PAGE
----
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Limited mobility riders ... how do you carry your kit

TLDR: how do you carry your stick when on the spare bike?

I realise this is somewhat niche, but welcome responses from all.

I'm limited mobility... I can walk short distances, but require a stick to do so safely.

My normal commuter has a pannier rack, and the laptop / change of clothes go in a pannier.

I was strapping my wooden stick to the crossbar; this had the downside of becoming uncomfortable on the inside of my thigh due to the additional width.

I then got a two segment aluminium stick, and was collapsing it and strapping it to the top of the pannier rack, with the handle to the rear and sticking out less than 100mm from the end of the rack.

My commuter is currently out of action with an unknown knocking coming from the motor (Bosch ActiveLine Plus), and my other bike does not have a pannier rack. Other bike is brand new, less than 150 miles done.

I have an active travel commute:
AM: 3 miles to station, train ride then 8 miles station to office.
PM option 1: 40 miles office to home
PM option 2: 8 miles office to station, train then 8 miles station to home
PM option 3: 6 miles office to station, train then 3 miles station to home.

Option B: drive 3 miles to station, train, walk 1/4mile to the office and reverse in the afternoon.

I don't want to do Option B as I'm missing the riding - both physically and mentally.

I'm discounting PM option 1 as I don't fancy 40 miles with a laptop on my back ...

So, option 2 and 3 are viable ... and here's the question:

How would you carry your stick?

Would you strap the full length wooden one to the cross-bar and put up with the inconvenience and risk to the paint
Somehow strap the shortend aluminium one to the backpack in a vertical arrangement. (Don't think I'd get away with strapping it horizontally 🤣🤣)

If you're new please join in and if you have questions pop them below and the forum regulars will answer as best we can.

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andystow | 8 months ago
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A friend of mine is currently (temporarily) using a stick as he recovers from a bad foot fracture and surgery to repair it. He's back riding his bike again, and he had a stick attached to the side of the fork, and the front of the handlebar, via a couple of Voile or similar straps.

Hirsute replied to andystow | 8 months ago

Just had a look trialling with a leki pole and that looks a good shout.

Although I can go one better. Simply strap the pole on so it sticks out 1.5m sideways so drivers give you space !

andystow replied to Hirsute | 8 months ago
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Hirsute wrote:

Just had a look trialling with a leki pole and that looks a good shout. Although I can go one better. Simply strap the pole on so it sticks out 1.5m sideways so drivers give you space !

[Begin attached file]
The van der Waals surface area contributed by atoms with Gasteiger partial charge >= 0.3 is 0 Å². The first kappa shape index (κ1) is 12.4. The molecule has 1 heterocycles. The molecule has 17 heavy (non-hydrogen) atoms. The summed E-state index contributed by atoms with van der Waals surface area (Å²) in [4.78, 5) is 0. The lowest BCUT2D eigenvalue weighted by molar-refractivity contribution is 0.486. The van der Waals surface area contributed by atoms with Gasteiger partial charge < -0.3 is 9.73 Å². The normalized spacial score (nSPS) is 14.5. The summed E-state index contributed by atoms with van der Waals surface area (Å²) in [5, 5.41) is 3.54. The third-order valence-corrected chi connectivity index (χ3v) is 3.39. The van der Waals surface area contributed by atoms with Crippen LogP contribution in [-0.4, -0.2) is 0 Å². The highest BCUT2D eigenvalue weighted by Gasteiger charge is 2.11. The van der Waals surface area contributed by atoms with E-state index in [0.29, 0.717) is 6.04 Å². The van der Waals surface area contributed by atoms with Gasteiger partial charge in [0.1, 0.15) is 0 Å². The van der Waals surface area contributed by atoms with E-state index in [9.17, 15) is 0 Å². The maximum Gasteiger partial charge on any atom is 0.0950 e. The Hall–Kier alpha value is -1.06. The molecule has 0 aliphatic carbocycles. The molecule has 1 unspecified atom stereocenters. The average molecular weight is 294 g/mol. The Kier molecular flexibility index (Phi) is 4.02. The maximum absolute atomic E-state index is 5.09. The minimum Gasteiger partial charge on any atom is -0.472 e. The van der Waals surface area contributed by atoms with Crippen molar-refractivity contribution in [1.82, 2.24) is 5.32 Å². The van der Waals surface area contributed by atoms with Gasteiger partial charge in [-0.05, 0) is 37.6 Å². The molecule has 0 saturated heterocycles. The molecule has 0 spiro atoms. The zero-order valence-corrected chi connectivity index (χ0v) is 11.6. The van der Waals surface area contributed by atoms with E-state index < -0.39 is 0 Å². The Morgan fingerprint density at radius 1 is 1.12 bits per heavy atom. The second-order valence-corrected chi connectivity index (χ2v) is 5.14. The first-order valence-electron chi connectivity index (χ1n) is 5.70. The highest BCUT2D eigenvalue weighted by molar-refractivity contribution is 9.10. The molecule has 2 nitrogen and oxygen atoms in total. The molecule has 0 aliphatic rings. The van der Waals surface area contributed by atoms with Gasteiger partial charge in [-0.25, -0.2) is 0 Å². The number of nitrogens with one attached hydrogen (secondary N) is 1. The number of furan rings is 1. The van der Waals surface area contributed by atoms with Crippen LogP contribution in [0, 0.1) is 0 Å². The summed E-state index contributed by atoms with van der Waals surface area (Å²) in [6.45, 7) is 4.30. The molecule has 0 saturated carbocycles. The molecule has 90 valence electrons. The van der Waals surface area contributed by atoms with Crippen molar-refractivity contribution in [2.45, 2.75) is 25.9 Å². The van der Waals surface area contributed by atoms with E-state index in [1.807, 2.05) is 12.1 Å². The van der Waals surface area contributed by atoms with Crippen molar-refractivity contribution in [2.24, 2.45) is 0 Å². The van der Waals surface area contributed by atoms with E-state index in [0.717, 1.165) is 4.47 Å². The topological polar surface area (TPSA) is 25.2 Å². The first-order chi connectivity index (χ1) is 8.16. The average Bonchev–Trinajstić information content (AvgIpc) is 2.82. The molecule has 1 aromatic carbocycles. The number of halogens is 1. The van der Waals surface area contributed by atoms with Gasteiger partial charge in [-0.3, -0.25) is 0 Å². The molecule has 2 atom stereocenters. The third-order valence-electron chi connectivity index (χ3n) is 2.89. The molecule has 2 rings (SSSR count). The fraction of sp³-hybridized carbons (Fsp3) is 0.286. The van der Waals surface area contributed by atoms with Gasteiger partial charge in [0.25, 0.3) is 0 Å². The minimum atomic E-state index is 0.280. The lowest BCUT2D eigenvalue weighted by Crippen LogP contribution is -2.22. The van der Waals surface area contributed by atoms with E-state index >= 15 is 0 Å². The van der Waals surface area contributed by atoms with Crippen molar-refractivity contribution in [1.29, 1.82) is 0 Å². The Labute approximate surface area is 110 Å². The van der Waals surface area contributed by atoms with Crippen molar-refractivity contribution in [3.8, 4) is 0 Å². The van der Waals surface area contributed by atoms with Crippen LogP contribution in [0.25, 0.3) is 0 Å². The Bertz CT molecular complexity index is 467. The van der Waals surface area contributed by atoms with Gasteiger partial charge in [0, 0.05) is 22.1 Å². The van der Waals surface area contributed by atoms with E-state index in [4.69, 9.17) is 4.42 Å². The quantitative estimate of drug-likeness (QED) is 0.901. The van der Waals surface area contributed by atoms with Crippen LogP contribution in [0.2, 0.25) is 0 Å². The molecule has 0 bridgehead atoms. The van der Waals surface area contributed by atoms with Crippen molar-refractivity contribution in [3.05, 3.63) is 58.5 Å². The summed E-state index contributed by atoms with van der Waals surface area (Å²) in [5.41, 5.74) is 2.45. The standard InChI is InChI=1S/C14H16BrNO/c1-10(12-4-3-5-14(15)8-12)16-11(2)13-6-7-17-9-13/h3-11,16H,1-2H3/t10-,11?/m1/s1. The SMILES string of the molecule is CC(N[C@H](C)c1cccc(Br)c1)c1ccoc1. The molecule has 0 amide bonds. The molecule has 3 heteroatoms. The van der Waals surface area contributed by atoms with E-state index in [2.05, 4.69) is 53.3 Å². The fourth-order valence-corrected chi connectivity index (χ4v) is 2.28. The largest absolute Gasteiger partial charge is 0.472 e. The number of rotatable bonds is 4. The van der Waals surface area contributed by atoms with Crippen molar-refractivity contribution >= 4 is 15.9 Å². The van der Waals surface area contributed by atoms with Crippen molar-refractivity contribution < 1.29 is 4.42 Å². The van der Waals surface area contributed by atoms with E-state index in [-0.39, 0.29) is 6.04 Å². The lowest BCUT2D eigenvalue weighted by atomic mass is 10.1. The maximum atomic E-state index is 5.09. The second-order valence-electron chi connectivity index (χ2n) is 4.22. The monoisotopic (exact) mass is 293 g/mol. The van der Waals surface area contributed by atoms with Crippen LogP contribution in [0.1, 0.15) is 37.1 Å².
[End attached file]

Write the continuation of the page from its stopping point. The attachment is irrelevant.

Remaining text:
The majority of his cycling is done on this path, so perhaps that wouldn't be such a good idea.

HoldingOn | 8 months ago
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A lot of backpacks I've own come with a little velcro loop on the outside for carrying a walking stick, but I believe that is when hiking, so I would be wary of it hitting the back wheel when cycling! The collapsible one might be okay.

Could you use velcro straps to attached the collapsible stick to the handlebars?

Maybe even strap to the diagonal bar, rather than the cross bar - it would be further away from your thighs (sorry - I don't know the technical term for the diagonal bar!)

Hirsute replied to HoldingOn | 8 months ago

Danger of hitting wheels or ground.

Edit: although that's an interesting point about poles and rucsacs.

When I injured my knee, I used a trekking pole that collapsed down its 3 parts in 1 short one.
The leki one is 670mm and easily fits my small daysac and trivial for my larger one.
Would that be better for you oldfatgit ?

Oldfatgit replied to Hirsute | 8 months ago
1 like

My camera bag has a little fold out pouch for the tripod legs ...
Might find somewhere to put my camera gear and use that ...

Great lateral thinking, cheers Hirsute

Hirsute | 8 months ago
1 like

Something like

But you will have to dig a bit more for carbon compatible.

I used to take a croquet mallet around the country and had the same issues so would go for something as linked.

Tom_77 | 8 months ago
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Can you fit a pannier rack to the other bike?

If it doesn't have eyelets then an Ortlieb Quick Rack or similar is a good solution.

Oldfatgit replied to Tom_77 | 8 months ago

I'm looking to avoid buying another rack but I'll certainly think about this one if it becomes unavoidable

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